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How to Use Reverse Brainstorming to Develop Innovative Ideas

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This post is part of a series called The Ultimate Guide to Better Brainstorming Techniques.
What Is Rolestorming? A Useful (+Playful) Group Brainstorming Method
10 Best Mind Mapping Software Tools for Better Brainstorming

When typical brainstorming hits a roadblock, it’s time to get creative. One radically creative brainstorming technique is called “reverse brainstorming.” Not only does it get the creative juices flowing, but it can be a lot of fun. More importantly, it can stimulate innovative ideas and helpful insights that lead to positive outcomes.

What is Reverse Brainstorming and why use it
Reverse brainstorming session generating many innovative ideas. (graphic source)

What Is Reverse Brainstorming?

Reverse brainstorming, sometimes called “negative brainstorming,” is a process that turns typical brainstorming upside down. 

Instead of asking participants to come up with great ideas for improving a process or achieving a goal, you ask them to instead brainstorm ways to absolutely undermine a process or make a goal impossible to achieve. You let all those pent-up negative thoughts bubble to the surface. This provides the group with useful information about what isn’t working. Once you know what isn’t working, of course, you have the tools you need to plan for success.  

The best way to envision the process of reverse brainstorming is to compare it to typical brainstorming:

  • Typical brainstorming question: How can we improve customer service?
  • Reverse brainstorming question: How can we make customer service so bad that every one of our customers walks away from our product or service?
  • Typical brainstorming question: How can we ensure that this project is a success
  • Reverse brainstorming question: How can we ensure that this project is a dismal failure?

Learn more about running a regular brainstorming session: 

When Should You Use Reverse Brainstorming?

While there’s no particular reason to avoid reverse brainstorming as your first option, it’s usually used when typical brainstorming is either undesirable or unproductive. This may occur because:

  • Participants are burned out: they’ve already expressed all their best ideas, and have nothing more to add (but the project is not yet moving forward as desired).
  • Some members of the group are making it difficult for others to express their ideas. This may be no one’s fault – some people are more reticent than others–but it’s useful to encourage participation by even the quietest members of the group.
  • Certain ideas, proposed early in the process, have taken root–and it has become difficult to move participants past passive agreement.
  • The project itself has become difficult or thorny, and participants lack enthusiasm for brainstorming. In this case, tapping into negative feelings and frustrations can be a great way to inspire energy and enthusiasm–while also exploring opportunities for improvement.
  • Participants are so invested in or accustomed to the particular project or process that they’re unable to come up with alternative ideas. Reverse brainstorming can lead to some surprising out-of-the-box thinking or unexpected discoveries that can make a real and positive difference.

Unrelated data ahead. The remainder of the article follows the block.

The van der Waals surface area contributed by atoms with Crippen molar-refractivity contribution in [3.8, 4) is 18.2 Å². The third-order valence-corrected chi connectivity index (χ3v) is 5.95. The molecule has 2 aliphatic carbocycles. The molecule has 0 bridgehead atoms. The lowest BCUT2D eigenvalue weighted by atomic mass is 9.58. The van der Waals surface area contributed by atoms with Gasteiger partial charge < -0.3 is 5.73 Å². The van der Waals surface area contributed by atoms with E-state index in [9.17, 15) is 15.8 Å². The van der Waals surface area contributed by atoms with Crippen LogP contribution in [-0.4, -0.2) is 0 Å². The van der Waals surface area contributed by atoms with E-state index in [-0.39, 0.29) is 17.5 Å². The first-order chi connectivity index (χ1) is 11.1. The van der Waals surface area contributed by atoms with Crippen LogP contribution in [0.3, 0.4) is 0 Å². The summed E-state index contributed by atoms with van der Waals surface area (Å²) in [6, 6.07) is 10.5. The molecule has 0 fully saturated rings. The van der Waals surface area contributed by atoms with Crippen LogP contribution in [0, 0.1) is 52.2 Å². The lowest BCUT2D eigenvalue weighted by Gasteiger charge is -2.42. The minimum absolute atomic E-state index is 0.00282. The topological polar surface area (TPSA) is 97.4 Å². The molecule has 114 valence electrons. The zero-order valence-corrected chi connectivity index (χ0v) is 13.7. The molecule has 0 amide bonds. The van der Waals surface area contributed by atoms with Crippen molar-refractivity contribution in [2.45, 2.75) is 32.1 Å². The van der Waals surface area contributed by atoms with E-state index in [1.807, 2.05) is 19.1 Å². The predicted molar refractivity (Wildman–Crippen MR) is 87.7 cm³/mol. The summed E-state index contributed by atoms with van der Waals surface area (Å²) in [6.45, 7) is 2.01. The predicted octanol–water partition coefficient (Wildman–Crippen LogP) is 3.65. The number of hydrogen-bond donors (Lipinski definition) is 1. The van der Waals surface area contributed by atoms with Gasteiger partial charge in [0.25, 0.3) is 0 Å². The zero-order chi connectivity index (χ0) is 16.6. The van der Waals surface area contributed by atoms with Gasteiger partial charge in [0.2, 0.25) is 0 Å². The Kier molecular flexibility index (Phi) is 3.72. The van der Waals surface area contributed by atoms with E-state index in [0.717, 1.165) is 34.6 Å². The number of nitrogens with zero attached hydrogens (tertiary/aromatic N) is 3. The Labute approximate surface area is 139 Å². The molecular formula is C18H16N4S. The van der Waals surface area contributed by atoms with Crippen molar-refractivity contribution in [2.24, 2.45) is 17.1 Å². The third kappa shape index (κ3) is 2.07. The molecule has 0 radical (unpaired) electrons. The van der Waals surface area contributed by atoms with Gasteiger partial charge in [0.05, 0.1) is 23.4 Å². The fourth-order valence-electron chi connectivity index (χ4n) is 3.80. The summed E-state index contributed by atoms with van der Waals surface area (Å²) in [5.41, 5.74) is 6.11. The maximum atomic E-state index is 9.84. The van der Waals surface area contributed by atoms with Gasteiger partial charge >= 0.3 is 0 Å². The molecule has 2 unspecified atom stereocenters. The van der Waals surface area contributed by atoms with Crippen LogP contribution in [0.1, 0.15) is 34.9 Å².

• You have an existing product or service that should be successful but is not doing well, and you are hoping to pinpoint issues and problems. For example, if a group were reverse brainstorming a travel app, the suggestion of “design the app to be impossible to navigate unless you already know what you’re looking for” could lead to the discovery that the app actually IS impossible to navigate unless you already know what you’re looking for!

In addition, reverse brainstorming can be used best when:

  • The group is familiar with the problem or challenge and can quickly generate many ideas.
  • Participants understand why the negatives ARE negative, and what the reverse might be.
  • A product or service has been designed in-house, and employees need to imagine the client experience.
  • Employees are new to a particular function.

Why Use Reverse Brainstorming?

Reverse brainstorming is by no means the only way to spur creativity. But it is a great way to tap into negative feelings, hostility, frustration, and anger as a tool for positive problem solving. As a result, reverse brainstorming is the only tool available that can turn a negative gripe session into a positive brainstorming session.

Reverse brainstorming also has several other advantages:

  • It can relieve stress and frustration, which can close down productive brainstorming sessions.
  • It can be fun and creative–a great plus when your brainstorming sessions feel like a march through a field of mud.
  • It can become a process of discovery, as participants begin to raise issues and problems that may have been invisible to management but are major roadblocks for people in the trenches.
  • It can be a great way to get participants past apathy and actively engaged–especially when typical brainstorming has left them bored or pressured to “perform.”

How to Use Reverse Brainstorming

Imagine you’ve set a brainstorming goal–something like “build the number of users who download and actively engage with our travel app.” 

Your team has come up with the usual options–advertise more, make the app more visually attractive, and so forth. But these are all ideas the team came up with long since–and are already working on. You need ideas that are out of the box–innovative ideas that can really make a difference.

So you flip the question on its head.

Instead of asking how to attract and engage more users, you ask “How can get fewer people to download and engage with our app?” or “How can we get our present users to delete the app from their smartphone?” 

Now your reverse brainstorming session begins.